WASHINGTON (FRONTLINE MEDICAL NEWS) – Putting patients on urate-lowering therapy after their first flare of gout and treating urate levels to target appeared to reduce risk for additional disease flares over a 2-year period, based on results from 314 patients in a randomized, double-blind, placebo-controlled trial.

Among patients with early gout – those experiencing their first gout flare or a second flare that occurred more than 1 year after their first flare – the risk for one or more gout flares during the course of the study was 41% in the placebo group and 29% in the group of patients given febuxostat, a statistically significant difference (P = .033).

The significant advantage for active therapy to prevent flares was seen at 6-12 months, 12-18 months, and 18-24 months.

The majority of patients (63%) treated with febuxostat achieved target serum uric acid levels of less than 6 mg/dL. Of those at target values, 94% did not have a flare between months 18 and 24 of the study.

“The reduction in flares with febuxostat is clinically important and statistically significant,” said lead author Nicola Dalbeth, MD, of the University of Auckland (New Zealand). “This is the first clinical trial of [urate-lowering therapy] in patients with early gout. These are patients who would not be treated under current [American College of Rheumatology] guidelines,” which call for urate-lowering therapy if patients are symptomatic and have experienced two or more flares per year.

Dr. Dalbeth presented the study results at a late-breaker session during the annual meeting of the American College of Rheumatology.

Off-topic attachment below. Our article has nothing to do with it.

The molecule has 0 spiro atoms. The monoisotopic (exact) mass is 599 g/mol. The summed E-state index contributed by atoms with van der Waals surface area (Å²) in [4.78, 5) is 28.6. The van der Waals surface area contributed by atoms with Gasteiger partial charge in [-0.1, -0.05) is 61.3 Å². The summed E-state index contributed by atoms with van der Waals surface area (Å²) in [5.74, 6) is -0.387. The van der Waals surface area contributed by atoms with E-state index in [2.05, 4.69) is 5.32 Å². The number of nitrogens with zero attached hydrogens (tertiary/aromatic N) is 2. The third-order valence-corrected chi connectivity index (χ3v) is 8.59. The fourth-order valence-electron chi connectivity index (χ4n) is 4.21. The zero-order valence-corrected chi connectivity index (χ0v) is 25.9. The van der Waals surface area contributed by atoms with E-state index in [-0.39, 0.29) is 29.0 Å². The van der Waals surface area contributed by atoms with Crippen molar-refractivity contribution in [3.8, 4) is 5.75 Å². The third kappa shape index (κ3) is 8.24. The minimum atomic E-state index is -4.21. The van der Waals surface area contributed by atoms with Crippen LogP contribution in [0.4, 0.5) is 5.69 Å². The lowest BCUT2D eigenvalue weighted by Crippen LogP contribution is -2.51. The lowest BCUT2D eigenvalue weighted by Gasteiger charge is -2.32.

The 314 patients were initially randomized to febuxostat 40 mg or placebo. The febuxostat dosage was increased to 80 mg if serum uric acid levels were above target on day 14, and 60 patients had their febuxostat doses increased.

The study was completed by 57% of placebo patients and 59% of febuxostat patients. Baseline characteristics were similar across treatment arms. Mean baseline serum uric acid was about 8.7 mg/dL, mean age was around 50 years, and more than three-quarters of study participants were white. Mean body-mass index was about 32.5, and mild renal impairment was present in 73% of placebo patients and 67% of febuxostat-treated patients.

Based on imaging studies, febuxostat had no significant effect on joint erosion during the observation period, but it reduced synovitis, compared with placebo, she said.

Dr. Dalbeth disclosed relationships with a variety of drug companies, including serving as a consultant for Takeda, the maker of febuxostat (Uloric).


You May Also Like

Congress to doctors: How can we pay for SGR fix?